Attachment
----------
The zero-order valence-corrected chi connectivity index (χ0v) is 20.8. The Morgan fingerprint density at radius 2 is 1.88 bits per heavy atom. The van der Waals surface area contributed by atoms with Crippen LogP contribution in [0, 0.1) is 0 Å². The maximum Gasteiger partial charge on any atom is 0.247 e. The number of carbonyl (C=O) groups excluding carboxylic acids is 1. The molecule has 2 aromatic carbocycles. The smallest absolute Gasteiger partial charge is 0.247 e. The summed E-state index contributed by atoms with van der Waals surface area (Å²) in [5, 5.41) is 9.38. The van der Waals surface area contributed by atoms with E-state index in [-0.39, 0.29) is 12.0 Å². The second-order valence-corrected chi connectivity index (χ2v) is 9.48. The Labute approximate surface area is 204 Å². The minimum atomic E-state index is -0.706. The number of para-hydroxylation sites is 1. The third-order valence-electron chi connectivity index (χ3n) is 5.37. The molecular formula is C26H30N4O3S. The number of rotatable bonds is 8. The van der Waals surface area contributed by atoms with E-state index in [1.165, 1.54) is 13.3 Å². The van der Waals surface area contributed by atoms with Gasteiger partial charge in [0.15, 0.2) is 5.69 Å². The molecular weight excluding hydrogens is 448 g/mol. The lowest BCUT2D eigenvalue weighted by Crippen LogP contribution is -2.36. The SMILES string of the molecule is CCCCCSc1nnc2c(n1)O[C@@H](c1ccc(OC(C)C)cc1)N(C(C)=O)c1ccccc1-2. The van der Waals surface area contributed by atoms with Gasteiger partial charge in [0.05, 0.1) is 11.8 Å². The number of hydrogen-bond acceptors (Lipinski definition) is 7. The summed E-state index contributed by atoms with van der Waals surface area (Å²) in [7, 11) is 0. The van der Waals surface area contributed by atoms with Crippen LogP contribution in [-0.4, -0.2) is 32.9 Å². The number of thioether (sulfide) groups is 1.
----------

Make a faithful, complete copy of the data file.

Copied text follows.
The zero-order valence-corrected chi connectivity index (χ0v) is 20.8. The Morgan fingerprint density at radius 2 is 1.88 bits per heavy atom. The van der Waals surface area contributed by atoms with Crippen LogP contribution in [0, 0.1) is 0 Å². The maximum Gasteiger partial charge on any atom is 0.247 e. The number of carbonyl (C=O) groups excluding carboxylic acids is 1. The molecule has 2 aromatic carbocycles. The smallest absolute Gasteiger partial charge is 0.247 e. The summed E-state index contributed by atoms with van der Waals surface area (Å²) in [5, 5.41) is 9.38. The van der Waals surface area contributed by atoms with E-state index in [-0.39, 0.29) is 12.0 Å². The second-order valence-corrected chi connectivity index (χ2v) is 9.48. The Labute approximate surface area is 204 Å². The minimum atomic E-state index is -0.706. The number of para-hydroxylation sites is 1. The third-order valence-electron chi connectivity index (χ3n) is 5.37. The molecular formula is C26H30N4O3S. The number of rotatable bonds is 8. The van der Waals surface area contributed by atoms with E-state index in [1.165, 1.54) is 13.3 Å². The van der Waals surface area contributed by atoms with Gasteiger partial charge in [0.15, 0.2) is 5.69 Å². The molecular weight excluding hydrogens is 448 g/mol. The lowest BCUT2D eigenvalue weighted by Crippen LogP contribution is -2.36. The SMILES string of the molecule is CCCCCSc1nnc2c(n1)O[C@@H](c1ccc(OC(C)C)cc1)N(C(C)=O)c1ccccc1-2. The van der Waals surface area contributed by atoms with Gasteiger partial charge in [0.05, 0.1) is 11.8 Å². The number of hydrogen-bond acceptors (Lipinski definition) is 7. The summed E-state index contributed by atoms with van der Waals surface area (Å²) in [7, 11) is 0. The van der Waals surface area contributed by atoms with Crippen LogP contribution in [-0.4, -0.2) is 32.9 Å². The number of thioether (sulfide) groups is 1.